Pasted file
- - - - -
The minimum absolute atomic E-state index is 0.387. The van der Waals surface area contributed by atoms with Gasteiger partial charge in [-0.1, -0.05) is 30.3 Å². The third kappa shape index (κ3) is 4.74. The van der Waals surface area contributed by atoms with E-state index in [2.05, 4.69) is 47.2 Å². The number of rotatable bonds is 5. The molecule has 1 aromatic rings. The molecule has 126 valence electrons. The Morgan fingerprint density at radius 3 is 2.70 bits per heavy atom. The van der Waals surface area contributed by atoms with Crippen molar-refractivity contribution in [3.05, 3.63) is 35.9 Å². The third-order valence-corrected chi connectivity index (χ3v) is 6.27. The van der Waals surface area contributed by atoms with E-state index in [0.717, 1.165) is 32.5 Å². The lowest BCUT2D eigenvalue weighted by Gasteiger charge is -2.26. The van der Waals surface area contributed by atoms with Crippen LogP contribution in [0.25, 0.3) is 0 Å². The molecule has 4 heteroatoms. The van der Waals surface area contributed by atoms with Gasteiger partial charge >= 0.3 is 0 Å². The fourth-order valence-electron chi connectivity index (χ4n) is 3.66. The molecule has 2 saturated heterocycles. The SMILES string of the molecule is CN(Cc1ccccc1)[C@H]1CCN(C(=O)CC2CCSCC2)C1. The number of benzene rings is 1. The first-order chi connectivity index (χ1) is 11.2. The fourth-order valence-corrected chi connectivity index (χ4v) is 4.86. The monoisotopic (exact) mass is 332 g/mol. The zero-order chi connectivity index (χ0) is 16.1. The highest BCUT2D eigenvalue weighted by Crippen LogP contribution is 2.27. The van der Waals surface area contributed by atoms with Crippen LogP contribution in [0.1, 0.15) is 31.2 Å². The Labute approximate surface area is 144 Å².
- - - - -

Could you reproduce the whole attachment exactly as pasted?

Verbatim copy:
The minimum absolute atomic E-state index is 0.387. The van der Waals surface area contributed by atoms with Gasteiger partial charge in [-0.1, -0.05) is 30.3 Å². The third kappa shape index (κ3) is 4.74. The van der Waals surface area contributed by atoms with E-state index in [2.05, 4.69) is 47.2 Å². The number of rotatable bonds is 5. The molecule has 1 aromatic rings. The molecule has 126 valence electrons. The Morgan fingerprint density at radius 3 is 2.70 bits per heavy atom. The van der Waals surface area contributed by atoms with Crippen molar-refractivity contribution in [3.05, 3.63) is 35.9 Å². The third-order valence-corrected chi connectivity index (χ3v) is 6.27. The van der Waals surface area contributed by atoms with E-state index in [0.717, 1.165) is 32.5 Å². The lowest BCUT2D eigenvalue weighted by Gasteiger charge is -2.26. The van der Waals surface area contributed by atoms with Crippen LogP contribution in [0.25, 0.3) is 0 Å². The molecule has 4 heteroatoms. The van der Waals surface area contributed by atoms with Gasteiger partial charge >= 0.3 is 0 Å². The fourth-order valence-electron chi connectivity index (χ4n) is 3.66. The molecule has 2 saturated heterocycles. The SMILES string of the molecule is CN(Cc1ccccc1)[C@H]1CCN(C(=O)CC2CCSCC2)C1. The number of benzene rings is 1. The first-order chi connectivity index (χ1) is 11.2. The fourth-order valence-corrected chi connectivity index (χ4v) is 4.86. The monoisotopic (exact) mass is 332 g/mol. The zero-order chi connectivity index (χ0) is 16.1. The highest BCUT2D eigenvalue weighted by Crippen LogP contribution is 2.27. The van der Waals surface area contributed by atoms with Crippen LogP contribution in [0.1, 0.15) is 31.2 Å². The Labute approximate surface area is 144 Å².